In my following semester, I began compiling notes and case summaries before and after every law seminar, so that by the end of the semester, I already had all the notes and merely needed to study them. Not only did this save me ample valuable time, I found that I am already familiar with most cases when making my notes during the semester so that I did not need to learn them all over again.
Hence, I advise that you study smart – by writing your notes starting from week 1 and completing all the readings every week without fail. Try your best to not miss out by more than 1 week, because trust me when I say the workload will only pile up.
Unlike in school wherein you usually get 4-6 weeks for assignment tasks, you will likely receive weekly seminar/tutorial preparations that need to be handed in at the beginning of every lesson. Therefore, it is vital that you diligently complete those tasks before your classes every week, as some of them may entitle you to 1-5% of your grades.
6. Participate in your classes
For those of you who are a little shy to voice your opinion in a class full of people, you have to be prepared to participate in you law seminars.
In some of your courses, you do receive participation marks (for me, it totals up to 10% of my GPA). Participation could be as simple as asking a question, answering a question, or merely stating your point of view.
Don’t worry about getting an answer wrong, very often in law there is not one right answer, so you will simply be learning different ways to approach one question. It also sits deeper in your memory when you remember that one time you almost got the answer!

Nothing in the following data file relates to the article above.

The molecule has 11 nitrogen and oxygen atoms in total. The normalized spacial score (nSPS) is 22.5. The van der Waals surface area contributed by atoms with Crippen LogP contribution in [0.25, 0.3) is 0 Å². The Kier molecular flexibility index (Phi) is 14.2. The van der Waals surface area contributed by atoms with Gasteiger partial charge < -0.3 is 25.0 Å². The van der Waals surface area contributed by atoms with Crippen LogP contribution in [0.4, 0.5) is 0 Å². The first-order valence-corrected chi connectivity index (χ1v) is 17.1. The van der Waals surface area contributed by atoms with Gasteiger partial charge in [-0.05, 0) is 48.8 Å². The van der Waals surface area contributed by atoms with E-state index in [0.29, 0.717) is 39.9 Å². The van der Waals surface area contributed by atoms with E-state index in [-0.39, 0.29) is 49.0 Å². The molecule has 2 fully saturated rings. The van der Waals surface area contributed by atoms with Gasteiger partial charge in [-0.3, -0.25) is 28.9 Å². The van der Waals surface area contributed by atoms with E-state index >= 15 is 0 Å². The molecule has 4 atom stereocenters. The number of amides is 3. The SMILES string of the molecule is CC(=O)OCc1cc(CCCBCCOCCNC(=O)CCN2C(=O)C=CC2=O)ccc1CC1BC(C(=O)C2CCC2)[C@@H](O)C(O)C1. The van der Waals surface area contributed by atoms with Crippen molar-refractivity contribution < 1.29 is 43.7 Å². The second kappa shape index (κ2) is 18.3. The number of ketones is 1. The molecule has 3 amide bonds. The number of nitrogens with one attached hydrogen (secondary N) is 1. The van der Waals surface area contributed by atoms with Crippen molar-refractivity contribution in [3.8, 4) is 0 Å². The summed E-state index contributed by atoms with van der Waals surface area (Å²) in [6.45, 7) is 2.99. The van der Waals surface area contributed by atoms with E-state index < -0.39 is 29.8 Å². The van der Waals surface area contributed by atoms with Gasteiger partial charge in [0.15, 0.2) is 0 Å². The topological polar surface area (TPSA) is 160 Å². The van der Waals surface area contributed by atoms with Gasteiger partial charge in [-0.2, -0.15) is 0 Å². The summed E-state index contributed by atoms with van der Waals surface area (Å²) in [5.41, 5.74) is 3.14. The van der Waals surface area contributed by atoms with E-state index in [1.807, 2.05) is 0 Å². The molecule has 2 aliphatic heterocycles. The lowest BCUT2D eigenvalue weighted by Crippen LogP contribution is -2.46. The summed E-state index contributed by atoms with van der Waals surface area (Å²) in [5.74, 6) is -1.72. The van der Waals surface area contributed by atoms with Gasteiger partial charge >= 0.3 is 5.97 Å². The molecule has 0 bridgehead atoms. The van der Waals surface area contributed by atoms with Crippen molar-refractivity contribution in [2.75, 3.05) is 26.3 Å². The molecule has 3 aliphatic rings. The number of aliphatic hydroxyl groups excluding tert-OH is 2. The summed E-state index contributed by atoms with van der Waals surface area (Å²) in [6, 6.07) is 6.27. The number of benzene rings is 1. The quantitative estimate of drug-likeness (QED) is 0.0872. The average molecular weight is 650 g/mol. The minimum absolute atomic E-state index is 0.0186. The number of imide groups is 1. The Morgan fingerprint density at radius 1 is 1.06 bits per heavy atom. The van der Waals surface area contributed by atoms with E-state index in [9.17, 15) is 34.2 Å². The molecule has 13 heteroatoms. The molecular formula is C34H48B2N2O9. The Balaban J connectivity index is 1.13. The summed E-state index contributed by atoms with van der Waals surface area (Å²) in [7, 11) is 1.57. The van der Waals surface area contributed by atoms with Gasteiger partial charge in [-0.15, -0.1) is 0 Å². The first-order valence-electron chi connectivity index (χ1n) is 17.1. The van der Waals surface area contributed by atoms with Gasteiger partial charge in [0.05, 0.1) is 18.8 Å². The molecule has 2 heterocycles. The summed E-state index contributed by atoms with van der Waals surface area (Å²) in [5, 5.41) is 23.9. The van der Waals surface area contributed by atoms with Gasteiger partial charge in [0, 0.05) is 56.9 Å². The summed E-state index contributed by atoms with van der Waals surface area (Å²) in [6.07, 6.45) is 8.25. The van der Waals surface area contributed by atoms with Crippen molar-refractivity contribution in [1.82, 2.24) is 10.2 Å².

I also always made sure to take notes of what other students proposes in order to learn from a different perspective. Remember, the sky is the limit!
7. Understand, not memorise
It is a common belief that law requires a lot of reading and therefore a lot of memorisation. While that is partly true, understanding the content is extremely important to strive in the degree.
You can easily memorise the different rules, but without understanding them, your application of them to new problem questions will be limited.
In law school, advising parties from problems created by your lecturers forms a big part of your assessments. Accordingly, you are required to understand the reasoning behind every rule to be able to apply them appropriately and effectively. To do this, read the judges’ ratio decidendi and orbiter dictum to comprehend their reasons for deciding the outcome of cases.
Moreover, you can’t possibly be memorising rules that don’t make any sense to you!
So, spend all the time you need to really grasp the concepts, for you will be thanking yourself at the end of the semester when you are all prepared to smash your exams!
From my experience, simply follow these steps in preparation for as well as during the course of your law degree, and you should find getting into Bachelor or Laws as easy as thriving in your schooling years!